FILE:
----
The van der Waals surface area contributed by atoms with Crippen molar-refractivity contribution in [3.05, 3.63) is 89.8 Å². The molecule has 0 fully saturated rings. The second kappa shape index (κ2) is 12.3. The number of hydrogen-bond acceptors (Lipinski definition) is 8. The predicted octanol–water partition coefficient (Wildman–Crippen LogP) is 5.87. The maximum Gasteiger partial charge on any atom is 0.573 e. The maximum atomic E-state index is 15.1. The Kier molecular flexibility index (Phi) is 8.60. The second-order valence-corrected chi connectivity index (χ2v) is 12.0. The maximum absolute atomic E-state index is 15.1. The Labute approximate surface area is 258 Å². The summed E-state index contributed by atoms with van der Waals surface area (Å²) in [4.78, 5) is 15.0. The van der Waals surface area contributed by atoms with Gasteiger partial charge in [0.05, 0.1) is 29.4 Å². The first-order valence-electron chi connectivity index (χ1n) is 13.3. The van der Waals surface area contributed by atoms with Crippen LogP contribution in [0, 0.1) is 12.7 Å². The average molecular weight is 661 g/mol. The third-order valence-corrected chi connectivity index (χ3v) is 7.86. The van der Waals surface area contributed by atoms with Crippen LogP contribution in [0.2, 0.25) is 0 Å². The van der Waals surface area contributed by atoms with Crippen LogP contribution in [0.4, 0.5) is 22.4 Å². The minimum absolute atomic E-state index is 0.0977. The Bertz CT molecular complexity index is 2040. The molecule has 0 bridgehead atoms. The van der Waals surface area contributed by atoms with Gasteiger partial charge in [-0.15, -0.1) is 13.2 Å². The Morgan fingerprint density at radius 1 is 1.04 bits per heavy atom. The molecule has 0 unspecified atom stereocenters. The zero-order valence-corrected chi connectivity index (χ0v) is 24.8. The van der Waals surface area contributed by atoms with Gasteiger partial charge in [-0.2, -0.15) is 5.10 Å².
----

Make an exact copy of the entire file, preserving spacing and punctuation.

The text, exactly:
The van der Waals surface area contributed by atoms with Crippen molar-refractivity contribution in [3.05, 3.63) is 89.8 Å². The molecule has 0 fully saturated rings. The second kappa shape index (κ2) is 12.3. The number of hydrogen-bond acceptors (Lipinski definition) is 8. The predicted octanol–water partition coefficient (Wildman–Crippen LogP) is 5.87. The maximum Gasteiger partial charge on any atom is 0.573 e. The maximum atomic E-state index is 15.1. The Kier molecular flexibility index (Phi) is 8.60. The second-order valence-corrected chi connectivity index (χ2v) is 12.0. The maximum absolute atomic E-state index is 15.1. The Labute approximate surface area is 258 Å². The summed E-state index contributed by atoms with van der Waals surface area (Å²) in [4.78, 5) is 15.0. The van der Waals surface area contributed by atoms with Gasteiger partial charge in [0.05, 0.1) is 29.4 Å². The first-order valence-electron chi connectivity index (χ1n) is 13.3. The van der Waals surface area contributed by atoms with Crippen LogP contribution in [0, 0.1) is 12.7 Å². The average molecular weight is 661 g/mol. The third-order valence-corrected chi connectivity index (χ3v) is 7.86. The van der Waals surface area contributed by atoms with Crippen LogP contribution in [0.2, 0.25) is 0 Å². The van der Waals surface area contributed by atoms with Crippen LogP contribution in [0.4, 0.5) is 22.4 Å². The minimum absolute atomic E-state index is 0.0977. The Bertz CT molecular complexity index is 2040. The molecule has 0 bridgehead atoms. The van der Waals surface area contributed by atoms with Gasteiger partial charge in [-0.15, -0.1) is 13.2 Å². The Morgan fingerprint density at radius 1 is 1.04 bits per heavy atom. The molecule has 0 unspecified atom stereocenters. The zero-order valence-corrected chi connectivity index (χ0v) is 24.8. The van der Waals surface area contributed by atoms with Gasteiger partial charge in [-0.2, -0.15) is 5.10 Å².